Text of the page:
A year later in November, dad called me and said, “he got saved”. I thought great… he’s turned from beer to liquor! Dad said, “he was mowing the lawn and God came down and touched him and delivered him from alcohol.” Dad said, “he thought about if my son Dylan had died, then he would have never saw him again because he couldn’t go to heaven.” He said, “he cried out to God to help him and that he no longer wanted to be a drunk.” My mom said instantly dad was sober and he quit smoking cigarettes as a bonus. I didn’t believe it. Months passed though and I noticed my dad changing.
Todd and I had our second child Olivia in August 2000. She was healthy and unstoppable from day one. We moved to Gastonia with Todd’s job. I found myself with a 2-year-old and a 2 week old, all by myself. This began my fight with depression which I suffered alone and without medical help. I had no friends and my family lived two hours away. Just another reason why there was no God, I was alone.
During this time, Todd’s grandmother was dying of cancer. I loved her. She took me in and loved me like her own grandchild. All my grandparents had died when I was young and so she was my grandmother. Sunday afternoons at her house or Christmas were so special. Mawmaw Fender was everything, and she got sick. I was so angry at God. I went to visit her in the hospital and couldn’t stop crying. She looked at me and said, ” Amy, don’t cry or worry about me, I know where I am going, and I am looking forward to it.” And I want to know that one day I will see you there. Please you and Todd find a church, and take those precious babies and give your lives to Jesus.” All I could do was cry. She died in January 2001. Her funeral was a beautiful display of her life as loved ones and friends rejoiced and praised God with arms lifted high, I was amazed and did not understand any of it.
Dad called and invited Todd and I to church for Easter in 2001. I reluctantly said yes, really it was so he would stop asking. As service was closing my dad asked if he could say something. This is a man who was a hermit for years, he stood in front of the congregation, and apologized for all the years of drinking, for bad behavior, for not being the dad he was supposed to be. He cried and begged for our forgiveness. I never saw my dad cry before. Dad said, “he would spend the rest of his life letting me and my siblings know he loved us.” At that moment my heart softened toward him, and for the first time in my life I wanted to be like him. I wanted what he had, I wanted what my Mawmaw Fender knew, I wanted to know this God who made my son whole, I wanted to know this God my mom trusted and prayed to relentlessly. I understood what it meant to be forgiven in my dad’s eyes and I saw my self-righteousness and anger. I surrendered to Christ that day. At that moment, every Bible story I ever heard came alive in me. The scales were off. I began to see the fullness of my salvation. Amazing things began to happen~Todd surrender to Christ a few months later, and he was promoted at his job. But the most amazing miracle was Dylan could walk and he could hear. He only has mild cerebral palsy on his left side but you wouldn’t even notice. His hearing is only slightly flawed. He is a healthy young boy, who can ride his bike and play the drums.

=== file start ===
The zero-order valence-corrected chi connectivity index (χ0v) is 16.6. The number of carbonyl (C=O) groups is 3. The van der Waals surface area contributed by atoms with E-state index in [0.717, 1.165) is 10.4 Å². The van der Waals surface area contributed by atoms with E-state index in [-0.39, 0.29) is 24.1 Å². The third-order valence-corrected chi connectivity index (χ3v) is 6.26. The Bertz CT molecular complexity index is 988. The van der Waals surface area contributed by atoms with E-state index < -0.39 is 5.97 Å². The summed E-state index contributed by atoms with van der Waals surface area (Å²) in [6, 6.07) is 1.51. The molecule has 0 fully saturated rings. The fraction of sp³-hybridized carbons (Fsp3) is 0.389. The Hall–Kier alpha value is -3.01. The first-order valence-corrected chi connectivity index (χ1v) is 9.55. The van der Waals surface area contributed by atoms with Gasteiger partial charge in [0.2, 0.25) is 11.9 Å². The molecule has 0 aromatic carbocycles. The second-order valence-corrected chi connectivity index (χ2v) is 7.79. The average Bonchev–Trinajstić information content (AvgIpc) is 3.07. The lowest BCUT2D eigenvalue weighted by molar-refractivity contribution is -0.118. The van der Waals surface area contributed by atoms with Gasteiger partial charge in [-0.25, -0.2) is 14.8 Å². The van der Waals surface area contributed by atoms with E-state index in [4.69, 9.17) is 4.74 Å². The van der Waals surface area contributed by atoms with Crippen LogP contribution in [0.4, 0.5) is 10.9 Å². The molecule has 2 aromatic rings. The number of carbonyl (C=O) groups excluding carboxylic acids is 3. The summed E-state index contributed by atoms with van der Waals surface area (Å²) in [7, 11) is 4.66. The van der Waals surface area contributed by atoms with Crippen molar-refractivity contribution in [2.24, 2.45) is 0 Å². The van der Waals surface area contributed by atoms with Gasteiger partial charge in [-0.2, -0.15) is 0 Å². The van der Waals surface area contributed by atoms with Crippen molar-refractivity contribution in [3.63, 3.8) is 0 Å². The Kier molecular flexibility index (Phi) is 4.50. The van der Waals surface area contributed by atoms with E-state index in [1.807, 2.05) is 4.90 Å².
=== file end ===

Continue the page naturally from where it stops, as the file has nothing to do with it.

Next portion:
Within me this truth resonated loud and clear, that I don’t have to do or give to be loved, that God’s gift of salvation is free. God gives because He is God. I don’t have to earn it. God found me when I hated him, when I did not like or trust His ways. When I was consumed with darkness and without hope, He calmed me and gave me Hope. He pursued me for years, never giving up. He is pursuing you!
These are the highlights of my life, there were many other moments God made himself known to me, many people who prayed for me. Like my Aunt Thelma, who told me time and time again about God when I would stay with her, and filled my pillow case with prayer cloths. I never knew what they were for but she would place one in my pillow case every night. Or the Bible my mom kept under my pillow to ward off the nightmares. My friend Karen who would remind me of who God was when I questioned His existence. I am sure if you are honest with yourself, you see Him.
My life is not perfect and the struggles I face daily are very real. But I serve a very present God who will never leave me or forsake me. I praise God for the adversity in my life because it has brought me to this place. A place of when I go home my dad hugs me and tells me he loves me who is sober and set free. A place of where there is unconditional love and trust in our marriage. A place where family grows~we have 4 healthy beautiful children. A place where I find peace in the midst of anxiety and depression. A place where my mother’s prayers carry you to very place you need to be ~the foot of the cross.